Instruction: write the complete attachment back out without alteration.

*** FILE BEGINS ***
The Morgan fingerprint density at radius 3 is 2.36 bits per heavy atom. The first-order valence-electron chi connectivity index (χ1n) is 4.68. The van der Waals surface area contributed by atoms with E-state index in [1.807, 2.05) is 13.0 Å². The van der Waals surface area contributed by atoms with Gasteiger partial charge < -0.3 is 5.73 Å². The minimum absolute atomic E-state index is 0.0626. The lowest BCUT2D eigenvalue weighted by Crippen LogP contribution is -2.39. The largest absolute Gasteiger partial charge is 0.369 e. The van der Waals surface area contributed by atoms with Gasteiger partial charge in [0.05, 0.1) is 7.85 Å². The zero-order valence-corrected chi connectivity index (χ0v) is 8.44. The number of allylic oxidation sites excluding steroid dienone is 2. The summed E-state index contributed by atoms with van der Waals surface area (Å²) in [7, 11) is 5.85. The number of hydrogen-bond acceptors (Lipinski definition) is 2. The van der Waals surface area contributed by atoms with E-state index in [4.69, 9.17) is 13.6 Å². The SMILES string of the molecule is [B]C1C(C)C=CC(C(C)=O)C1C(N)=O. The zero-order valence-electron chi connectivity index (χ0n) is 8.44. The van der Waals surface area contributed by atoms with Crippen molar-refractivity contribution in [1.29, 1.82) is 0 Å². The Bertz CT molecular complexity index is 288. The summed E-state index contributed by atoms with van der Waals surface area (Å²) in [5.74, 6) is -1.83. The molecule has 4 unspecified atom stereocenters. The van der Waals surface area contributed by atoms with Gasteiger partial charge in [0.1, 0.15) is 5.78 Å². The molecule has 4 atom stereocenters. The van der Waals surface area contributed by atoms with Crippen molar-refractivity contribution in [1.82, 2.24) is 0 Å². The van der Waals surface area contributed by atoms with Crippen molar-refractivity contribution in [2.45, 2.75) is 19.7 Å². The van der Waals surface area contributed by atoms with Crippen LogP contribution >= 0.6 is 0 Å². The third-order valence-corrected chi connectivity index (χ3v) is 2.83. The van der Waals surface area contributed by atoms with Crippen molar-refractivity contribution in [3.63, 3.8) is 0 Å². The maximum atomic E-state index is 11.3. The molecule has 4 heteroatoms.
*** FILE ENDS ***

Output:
The Morgan fingerprint density at radius 3 is 2.36 bits per heavy atom. The first-order valence-electron chi connectivity index (χ1n) is 4.68. The van der Waals surface area contributed by atoms with E-state index in [1.807, 2.05) is 13.0 Å². The van der Waals surface area contributed by atoms with Gasteiger partial charge < -0.3 is 5.73 Å². The minimum absolute atomic E-state index is 0.0626. The lowest BCUT2D eigenvalue weighted by Crippen LogP contribution is -2.39. The largest absolute Gasteiger partial charge is 0.369 e. The van der Waals surface area contributed by atoms with Gasteiger partial charge in [0.05, 0.1) is 7.85 Å². The zero-order valence-corrected chi connectivity index (χ0v) is 8.44. The number of allylic oxidation sites excluding steroid dienone is 2. The summed E-state index contributed by atoms with van der Waals surface area (Å²) in [7, 11) is 5.85. The number of hydrogen-bond acceptors (Lipinski definition) is 2. The van der Waals surface area contributed by atoms with E-state index in [4.69, 9.17) is 13.6 Å². The SMILES string of the molecule is [B]C1C(C)C=CC(C(C)=O)C1C(N)=O. The zero-order valence-electron chi connectivity index (χ0n) is 8.44. The van der Waals surface area contributed by atoms with Crippen molar-refractivity contribution in [1.29, 1.82) is 0 Å². The Bertz CT molecular complexity index is 288. The summed E-state index contributed by atoms with van der Waals surface area (Å²) in [5.74, 6) is -1.83. The molecule has 4 unspecified atom stereocenters. The van der Waals surface area contributed by atoms with Gasteiger partial charge in [0.1, 0.15) is 5.78 Å². The molecule has 4 atom stereocenters. The van der Waals surface area contributed by atoms with Crippen molar-refractivity contribution in [1.82, 2.24) is 0 Å². The van der Waals surface area contributed by atoms with Crippen molar-refractivity contribution in [2.45, 2.75) is 19.7 Å². The van der Waals surface area contributed by atoms with Crippen LogP contribution >= 0.6 is 0 Å². The third-order valence-corrected chi connectivity index (χ3v) is 2.83. The van der Waals surface area contributed by atoms with Crippen molar-refractivity contribution in [3.63, 3.8) is 0 Å². The maximum atomic E-state index is 11.3. The molecule has 4 heteroatoms.